With an abnormal sense of taste, it’s possible for the person appear to be a picky eater, or not trust his or her sense of taste.

I remember avoiding flavoured potato chips. I tend to stick to plain chips.

There are foods that I don’t seem to mind such as green smoothies and cacao. Interestingly, some people find cacao bitter but I don’t really notice its bitterness. Since dark chocolate is healthy, this may be desirable. It’s also possible to easily eat too much of it even though some people may find portion control easier with dark chocolate. I can easily eat too much dark chocolate in a sitting.

With an abnormal sense of taste, I might not be able to trust my sense of taste enough for food safety issues if there’s no heads ups. That’s why I ask people when I had to rely on my sense of smell. What if the food was spoiled or contaminated? Fermented foods may have some similarities in taste compared to spoiled foods. I’ve accidentally consumed alcoholic cocktails and didn’t remember tasting the alcohol. I ordered them because I misread the menu. I found out only after I was told about it which was too late because I already finished the second order.


Attemping to Prevent Sensory Overload While Driving

Today, I drove a car without an instructor and attempted to prevent sensory overload.

I’ve tried different ways of preventing sensory overload such as:

  • Keeping the windows closed.
  • Keeping the fan low.
  • Turning off the radio.
  • Using only one ear plug. In BC, you’re allowed only one headphone in an ear.
  • Covering the other ear when it’s noisy if it can be safely done. For example, when there’s a loud passing vehicle.
  • Avoiding excessive noise even when stopped between driving sessions so that less recovery time is required. For example, while shopping.


With sensory overload, it’s easy to get distracted by irrelevant sounds. Non-autistic people tend to even agree that it’s easy to tune out many kinds of irrelevant sounds but for autistic people, it can be a different story as shown in Willow Hope’s sensory overload simulation video.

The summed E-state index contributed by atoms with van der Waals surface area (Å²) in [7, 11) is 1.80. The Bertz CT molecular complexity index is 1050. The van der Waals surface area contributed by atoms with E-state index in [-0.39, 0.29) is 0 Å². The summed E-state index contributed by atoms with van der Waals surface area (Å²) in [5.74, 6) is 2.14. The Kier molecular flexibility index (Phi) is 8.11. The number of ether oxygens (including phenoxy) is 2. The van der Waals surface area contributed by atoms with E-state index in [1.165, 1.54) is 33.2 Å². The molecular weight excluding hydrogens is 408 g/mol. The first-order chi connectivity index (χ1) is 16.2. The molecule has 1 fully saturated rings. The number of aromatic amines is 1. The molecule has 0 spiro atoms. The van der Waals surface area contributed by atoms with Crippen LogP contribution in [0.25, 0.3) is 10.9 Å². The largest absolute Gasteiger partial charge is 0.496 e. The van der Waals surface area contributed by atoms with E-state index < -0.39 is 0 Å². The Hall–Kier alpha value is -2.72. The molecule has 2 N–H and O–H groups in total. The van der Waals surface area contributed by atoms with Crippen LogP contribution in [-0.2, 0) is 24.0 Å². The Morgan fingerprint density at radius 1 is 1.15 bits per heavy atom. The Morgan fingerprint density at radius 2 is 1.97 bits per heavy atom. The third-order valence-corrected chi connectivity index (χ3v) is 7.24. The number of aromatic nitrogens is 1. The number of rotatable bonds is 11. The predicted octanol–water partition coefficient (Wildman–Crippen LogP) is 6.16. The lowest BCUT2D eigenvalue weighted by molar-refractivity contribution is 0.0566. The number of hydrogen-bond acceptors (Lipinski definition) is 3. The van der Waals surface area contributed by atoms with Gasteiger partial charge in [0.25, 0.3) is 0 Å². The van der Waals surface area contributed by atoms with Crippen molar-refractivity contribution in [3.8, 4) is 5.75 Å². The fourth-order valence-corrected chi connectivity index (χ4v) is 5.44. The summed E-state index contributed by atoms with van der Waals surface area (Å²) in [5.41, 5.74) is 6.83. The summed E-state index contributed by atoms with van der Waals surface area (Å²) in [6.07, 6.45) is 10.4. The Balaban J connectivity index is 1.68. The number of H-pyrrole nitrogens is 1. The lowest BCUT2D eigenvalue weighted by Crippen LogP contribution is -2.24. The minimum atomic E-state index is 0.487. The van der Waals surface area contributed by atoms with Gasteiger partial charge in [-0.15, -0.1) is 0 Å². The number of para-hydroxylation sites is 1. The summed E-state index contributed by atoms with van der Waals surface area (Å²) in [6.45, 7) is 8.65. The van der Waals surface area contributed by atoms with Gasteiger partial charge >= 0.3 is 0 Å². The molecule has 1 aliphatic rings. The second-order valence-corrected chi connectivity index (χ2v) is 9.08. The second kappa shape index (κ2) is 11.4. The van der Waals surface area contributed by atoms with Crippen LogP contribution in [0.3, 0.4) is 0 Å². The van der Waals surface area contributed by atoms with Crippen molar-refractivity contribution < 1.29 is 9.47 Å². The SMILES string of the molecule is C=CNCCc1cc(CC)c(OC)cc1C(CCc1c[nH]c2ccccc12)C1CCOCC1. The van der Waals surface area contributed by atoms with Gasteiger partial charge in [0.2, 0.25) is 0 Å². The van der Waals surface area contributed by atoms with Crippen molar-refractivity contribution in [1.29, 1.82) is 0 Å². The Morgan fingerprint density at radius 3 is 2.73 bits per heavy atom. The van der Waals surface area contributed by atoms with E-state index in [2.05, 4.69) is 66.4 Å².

When driving, it’s important to be alert and fit to drive. That’s why I feel it’s important to avoid sensory overload when driving.

If you find noises distracting for driving, you should minimize them if possible. At the same time, you need to be able to hear warnings. It’s better to be safe than sorry.

It’s hard to say whether sensory overload becomes less of a concern when we get better at driving. Maybe driving will be easier as we get used to it which frees up brain resources. Maybe we’ll learn other ways of driving more cautiously.

Do you think sensory overload is a concern for autistic people when driving? Please let me know by commenting below.


Can Sensory Overload Affect Driving Performance and Safety


Before learning driving, I had concerns that sensory overload can affect safety when driving.

Even before I drove a car, I felt that the lack of alertness from sensory overload may be a concern in terns of safety. I found out that it may actually be valid when I started driving lessons!

In cars, the noise sources include engines, traffic, vibrations, wind, fans, radios, and conversations. Even with the windows closed, it can still be loud enough to trigger sensory overload in autistic people. I measured at least 80 dBC with a Scoche decibel meter in cars. That’s comparable to a vacuum cleaner! With the windows open, it can get even louder.

When I had driving lessons, I seem to need reminders from supervisors even though I had more than few months of lessons. The reminders include shoulder checking, 360° scanning, mirror checking, signalling, and turning off the signal lights. In the first few lessons, the instructor was happy with my performance. After more lessons, there was a lack of progress.